“These drugs are still relatively new in clinical use, hence additional data needs to be accrued,” Banini explained. “I would urge patients to report adverse side effects experienced while using the drug to Novo Nordisk Inc (the manufacturers) or to the FDA. This will help us better determine the side effect profiles.”

“At Novo Nordisk, patient safety is a top priority. We work closely with the U.S. Food and Drug Administration to continuously monitor the safety profile of our medicines,” a media representative at Novo Nordisk explained. “We are taking multiple steps to ensure responsible use of our semaglutide medicines which are detailed in this website. Full prescribing information for Ozempic is available here.”

Dr. Dan Azagury, the section chief for bariatric and minimally invasive surgery and the medical director for the lifestyle and weight management clinic at Stanford University, elaborated on Banini’s point about Ozempic being a relatively new drug.

“I think the challenge that we face right now is that there’s a lot of buzz and it’s going to be like that for a little while,” Azagury told Salon. “The reason is, as you put millions and millions of people on a drug, there will be very rare side effects that are going out here.”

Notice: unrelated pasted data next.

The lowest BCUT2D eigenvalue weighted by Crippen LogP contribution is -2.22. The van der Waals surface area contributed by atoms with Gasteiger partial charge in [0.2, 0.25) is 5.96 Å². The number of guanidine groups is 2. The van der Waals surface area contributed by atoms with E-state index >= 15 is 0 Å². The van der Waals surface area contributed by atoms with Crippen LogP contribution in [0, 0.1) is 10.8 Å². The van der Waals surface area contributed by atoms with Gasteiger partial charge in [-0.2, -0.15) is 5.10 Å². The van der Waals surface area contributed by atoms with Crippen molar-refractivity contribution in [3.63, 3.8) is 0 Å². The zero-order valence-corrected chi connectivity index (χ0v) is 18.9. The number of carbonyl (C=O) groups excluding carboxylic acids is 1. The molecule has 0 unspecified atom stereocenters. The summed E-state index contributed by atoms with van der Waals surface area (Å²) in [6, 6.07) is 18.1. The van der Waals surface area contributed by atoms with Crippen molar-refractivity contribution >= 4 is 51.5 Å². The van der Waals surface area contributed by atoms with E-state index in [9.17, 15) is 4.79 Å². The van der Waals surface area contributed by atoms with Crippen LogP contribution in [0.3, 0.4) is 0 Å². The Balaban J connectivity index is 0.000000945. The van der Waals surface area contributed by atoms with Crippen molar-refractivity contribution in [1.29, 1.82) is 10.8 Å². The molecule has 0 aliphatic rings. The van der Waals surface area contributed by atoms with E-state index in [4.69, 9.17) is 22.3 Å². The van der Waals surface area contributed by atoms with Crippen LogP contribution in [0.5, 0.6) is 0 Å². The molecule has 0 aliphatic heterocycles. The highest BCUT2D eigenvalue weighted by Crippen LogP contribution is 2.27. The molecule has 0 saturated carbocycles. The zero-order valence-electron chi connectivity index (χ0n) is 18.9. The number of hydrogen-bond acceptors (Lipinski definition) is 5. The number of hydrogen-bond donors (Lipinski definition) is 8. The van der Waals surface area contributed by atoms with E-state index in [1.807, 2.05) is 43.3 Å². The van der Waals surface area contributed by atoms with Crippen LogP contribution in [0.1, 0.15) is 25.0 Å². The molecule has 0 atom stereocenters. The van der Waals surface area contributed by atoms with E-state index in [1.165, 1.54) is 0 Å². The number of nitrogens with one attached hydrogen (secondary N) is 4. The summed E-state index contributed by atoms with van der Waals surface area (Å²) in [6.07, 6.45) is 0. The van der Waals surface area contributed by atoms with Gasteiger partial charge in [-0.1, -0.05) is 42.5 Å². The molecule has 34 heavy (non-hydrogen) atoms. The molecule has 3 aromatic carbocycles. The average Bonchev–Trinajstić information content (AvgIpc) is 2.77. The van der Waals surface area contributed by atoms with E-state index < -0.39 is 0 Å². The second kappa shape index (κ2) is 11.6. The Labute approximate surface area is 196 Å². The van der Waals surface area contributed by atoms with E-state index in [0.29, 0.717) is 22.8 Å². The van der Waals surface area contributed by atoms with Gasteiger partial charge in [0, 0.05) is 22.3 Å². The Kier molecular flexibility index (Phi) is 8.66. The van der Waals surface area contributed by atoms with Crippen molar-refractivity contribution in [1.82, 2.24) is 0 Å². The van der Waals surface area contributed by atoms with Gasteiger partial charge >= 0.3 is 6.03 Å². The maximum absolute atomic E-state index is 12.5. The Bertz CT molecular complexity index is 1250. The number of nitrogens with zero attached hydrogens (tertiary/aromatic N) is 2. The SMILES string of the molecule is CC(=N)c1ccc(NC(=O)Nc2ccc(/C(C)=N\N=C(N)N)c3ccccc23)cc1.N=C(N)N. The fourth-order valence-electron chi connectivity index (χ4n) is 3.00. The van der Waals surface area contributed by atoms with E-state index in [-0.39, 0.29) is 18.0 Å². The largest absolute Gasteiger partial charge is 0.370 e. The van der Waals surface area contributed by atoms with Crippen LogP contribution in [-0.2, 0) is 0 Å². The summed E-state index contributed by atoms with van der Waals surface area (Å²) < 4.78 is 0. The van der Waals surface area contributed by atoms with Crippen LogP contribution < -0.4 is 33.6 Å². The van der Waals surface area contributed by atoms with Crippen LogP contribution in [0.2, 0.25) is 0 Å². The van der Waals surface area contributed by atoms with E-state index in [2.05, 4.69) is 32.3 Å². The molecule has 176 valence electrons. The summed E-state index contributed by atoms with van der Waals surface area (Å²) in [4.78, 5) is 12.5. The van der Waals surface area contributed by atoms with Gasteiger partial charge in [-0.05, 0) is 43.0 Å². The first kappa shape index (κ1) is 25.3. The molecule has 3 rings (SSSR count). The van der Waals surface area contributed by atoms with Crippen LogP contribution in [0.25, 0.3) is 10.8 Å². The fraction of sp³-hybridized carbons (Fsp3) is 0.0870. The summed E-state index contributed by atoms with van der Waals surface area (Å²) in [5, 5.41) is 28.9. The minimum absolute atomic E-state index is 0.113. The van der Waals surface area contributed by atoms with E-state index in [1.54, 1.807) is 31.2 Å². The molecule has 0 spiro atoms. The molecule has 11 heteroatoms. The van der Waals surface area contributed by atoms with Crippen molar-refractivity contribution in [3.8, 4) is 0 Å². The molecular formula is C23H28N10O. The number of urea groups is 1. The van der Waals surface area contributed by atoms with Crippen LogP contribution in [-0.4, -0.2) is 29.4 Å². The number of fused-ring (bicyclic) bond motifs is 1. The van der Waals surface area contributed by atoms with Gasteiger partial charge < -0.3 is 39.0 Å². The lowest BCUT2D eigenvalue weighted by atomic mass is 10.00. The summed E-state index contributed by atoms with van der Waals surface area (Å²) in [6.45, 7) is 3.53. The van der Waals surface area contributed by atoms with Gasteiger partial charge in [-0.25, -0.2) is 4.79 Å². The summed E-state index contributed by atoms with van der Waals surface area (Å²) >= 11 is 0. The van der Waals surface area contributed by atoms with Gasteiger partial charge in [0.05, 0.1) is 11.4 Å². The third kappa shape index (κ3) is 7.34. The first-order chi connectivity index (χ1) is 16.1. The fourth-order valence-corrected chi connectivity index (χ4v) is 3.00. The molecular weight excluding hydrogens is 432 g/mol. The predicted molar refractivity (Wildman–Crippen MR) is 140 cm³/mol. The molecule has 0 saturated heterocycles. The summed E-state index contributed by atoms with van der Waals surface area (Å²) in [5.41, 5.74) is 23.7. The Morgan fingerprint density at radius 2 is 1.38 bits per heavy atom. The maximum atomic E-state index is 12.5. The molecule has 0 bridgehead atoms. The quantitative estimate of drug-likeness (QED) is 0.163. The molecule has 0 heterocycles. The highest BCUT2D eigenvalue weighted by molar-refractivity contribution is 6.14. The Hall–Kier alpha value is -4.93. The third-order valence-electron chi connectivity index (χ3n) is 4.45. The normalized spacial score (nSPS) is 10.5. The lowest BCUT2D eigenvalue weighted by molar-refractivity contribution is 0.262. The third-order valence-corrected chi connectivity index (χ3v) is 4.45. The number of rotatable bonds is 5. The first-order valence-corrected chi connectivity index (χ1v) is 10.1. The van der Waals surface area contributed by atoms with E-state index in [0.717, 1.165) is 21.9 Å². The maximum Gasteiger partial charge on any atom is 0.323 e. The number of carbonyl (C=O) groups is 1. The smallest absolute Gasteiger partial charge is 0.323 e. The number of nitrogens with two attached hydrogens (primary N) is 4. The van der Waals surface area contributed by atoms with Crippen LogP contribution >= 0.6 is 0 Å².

At the same time, given that these drugs have been around for roughly a decade, “if there was going to be this explosion of side effects that nobody had studied, that nobody had found in the studies run by the companies, we’d probably know by now,” Azagury said. The bigger problem, he noted, is that there have been some cases of severe reactions reported by patients. “Even if you have a risk of 1 in 100,000 we’re going to hear about 30, 60 cases of that happening, and 1 in a 100,000 risk of having a problem with the drug is still pretty uncommon.”

At the end of the day, the key to successfully using Ozempic is to only take it when prescribed by a reputable doctor, and to do so while making other necessary lifestyle changes in order to improve one’s health.

“Generally, I recommend combining Ozempic with lifestyle changes including avoiding high sugar foods, limiting calories and unhealthy fats and engaging in moderate intensity exercise,” Banini explained. “Avoid Ozempic if you have a personal of family history of Multiple Endocrine Neoplasia syndrome type 2. Please note that Ozempic is not approved for use in weight loss, so check with your physician if you do not have diabetes mellitus 2 but are interested in taking anti-obesity medications.”